WASHINGTON (CNN) -- A sudden surge of pirate attacks off the coast of eastern Somalia in recent days has prompted the U.S. military to put out a new alert to mariners, warning of increased danger in the region.
International naval patrols have been stepped up in the Gulf of Aden following increased pirate attacks.
The warning came shortly before a U.S.-flagged ship was believed hijacked early Wednesday off Somalia.
The pirate attacks, which took place south of the area patrolled by U.S. and coalition ships, shows pirates are changing their tactics and taking advantage of tens of thousands of square miles of open water where fewer military ships patrol, according to U.S. military officials.
"They [pirates] are going where we are not, they are looking for targets where there is limited coalition presence," according to a U.S. military briefing document shown to CNN.
Coalition ships mainly patrol in the busy sea lanes of the Gulf of Aden between Yemen and northern Somalia as ships come out of and head toward the mouth of the Red Sea.
"Despite increased naval presence in the region, ships and aircraft are unlikely to be close enough to provide support to vessels under attack. The scope and magnitude of the problem cannot be understated," according to a news release from the U.S. Navy.
Between January and February, only two pirate attacks were reported off the east coast of Somalia, according to the International Maritime Bureau, which tracks piracy attacks worldwide.
In March, attacks in the same area spiked to 15, according to the bureau, and the attacks have continued into April.
On Monday, pirates seized a British-owned cargo ship in the Gulf of Aden. Also on Monday, a fishing trawler was hijacked and used to hijack other fishing vessels in the area, the bureau said.
Pirates typically use small boats with a limited range to attack ships just a few miles off the coastline.
The new warning says recent attacks have occurred hundreds of miles off the coast, suggesting that pirates are using more "mother ships" -- a practice of using bigger boats with longer range to launch smaller pirate ships from farther out to sea, according to Pentagon officials.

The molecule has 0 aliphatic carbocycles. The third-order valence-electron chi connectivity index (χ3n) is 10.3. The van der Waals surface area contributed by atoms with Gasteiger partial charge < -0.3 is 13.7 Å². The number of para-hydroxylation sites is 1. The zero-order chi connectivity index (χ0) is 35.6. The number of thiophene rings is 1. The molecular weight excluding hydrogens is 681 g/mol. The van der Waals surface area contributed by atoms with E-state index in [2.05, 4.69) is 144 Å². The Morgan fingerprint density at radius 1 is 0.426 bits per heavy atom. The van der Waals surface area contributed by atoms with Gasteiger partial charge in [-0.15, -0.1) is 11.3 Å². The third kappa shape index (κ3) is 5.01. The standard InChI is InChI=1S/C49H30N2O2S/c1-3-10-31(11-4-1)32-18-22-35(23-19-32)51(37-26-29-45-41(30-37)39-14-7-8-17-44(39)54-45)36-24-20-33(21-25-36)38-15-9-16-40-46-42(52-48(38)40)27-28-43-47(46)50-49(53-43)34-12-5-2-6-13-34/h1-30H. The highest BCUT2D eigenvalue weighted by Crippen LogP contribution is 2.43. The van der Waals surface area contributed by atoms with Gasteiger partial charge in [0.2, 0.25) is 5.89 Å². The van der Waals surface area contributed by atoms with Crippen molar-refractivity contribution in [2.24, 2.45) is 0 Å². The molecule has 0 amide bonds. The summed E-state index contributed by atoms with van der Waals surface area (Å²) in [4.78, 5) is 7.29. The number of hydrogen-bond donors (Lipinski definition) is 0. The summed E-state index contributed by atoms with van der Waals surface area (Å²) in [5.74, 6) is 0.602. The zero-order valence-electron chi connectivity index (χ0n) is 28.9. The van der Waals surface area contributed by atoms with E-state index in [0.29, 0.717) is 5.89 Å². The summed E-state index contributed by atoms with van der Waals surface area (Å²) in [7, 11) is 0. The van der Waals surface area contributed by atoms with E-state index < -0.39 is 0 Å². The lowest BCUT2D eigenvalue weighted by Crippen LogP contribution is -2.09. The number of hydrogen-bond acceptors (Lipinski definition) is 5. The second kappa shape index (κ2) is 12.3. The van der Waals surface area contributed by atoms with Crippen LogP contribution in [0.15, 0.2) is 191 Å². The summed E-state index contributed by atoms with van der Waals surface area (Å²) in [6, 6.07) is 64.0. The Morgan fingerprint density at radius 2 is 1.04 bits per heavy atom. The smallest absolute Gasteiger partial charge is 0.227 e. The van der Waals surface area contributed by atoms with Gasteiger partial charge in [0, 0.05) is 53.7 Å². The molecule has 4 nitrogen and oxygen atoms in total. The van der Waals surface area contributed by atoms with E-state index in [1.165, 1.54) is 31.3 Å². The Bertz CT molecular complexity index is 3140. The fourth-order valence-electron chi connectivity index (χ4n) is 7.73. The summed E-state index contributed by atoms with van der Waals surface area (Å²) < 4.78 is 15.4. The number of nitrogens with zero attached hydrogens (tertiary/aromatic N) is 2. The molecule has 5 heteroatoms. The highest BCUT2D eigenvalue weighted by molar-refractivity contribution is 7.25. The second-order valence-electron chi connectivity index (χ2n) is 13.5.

The U.S. Department of Transportation's Maritime Liaison Office also issued a warning to mariners April 1.
"Recent activity suggests that pirate activity off the east coast of Somalia has increased. Attacks have occurred more than 400 nautical miles offshore," according to the warning.
The warning suggests ships traveling along the coast of Somalia and Kenya move to the east side of the Seychelles Islands and Madagascar, hundreds of miles east of those coastlines.
Pentagon officials say pirates are holding 15 ships off the Somali coast. And according to U.S. Navy statistics, pirates attacked four ships between Saturday and Monday.
The area involved -- off the coast of Somalia and Kenya as well as the Gulf of Aden -- equals more than 1.1 million square miles, roughly four times the size of Texas, or the size of the Mediterranean and Red Sea combined. The length of the Somali coastline is roughly the same length as the entire Eastern Seaboard of the United States, according to U.S. Navy statistics.
"We continue to highlight the importance of preparation by the merchant mariners and the maritime industry in this message," Vice Adm. Bill Gortney, commander of the Combined Maritime Forces, said in a statement.
"International naval forces alone will not be able to solve the problem of piracy at sea. Piracy is a problem that starts ashore," he said.
This year, the U.S. Navy started Combined Task Force 151, a multinational coalition that uses naval ships to fight piracy in the Gulf of Aden region. Navy officials say about 12 to 15 coalition ships are patrolling in the Gulf of Aden and the off the coast of Somalia.
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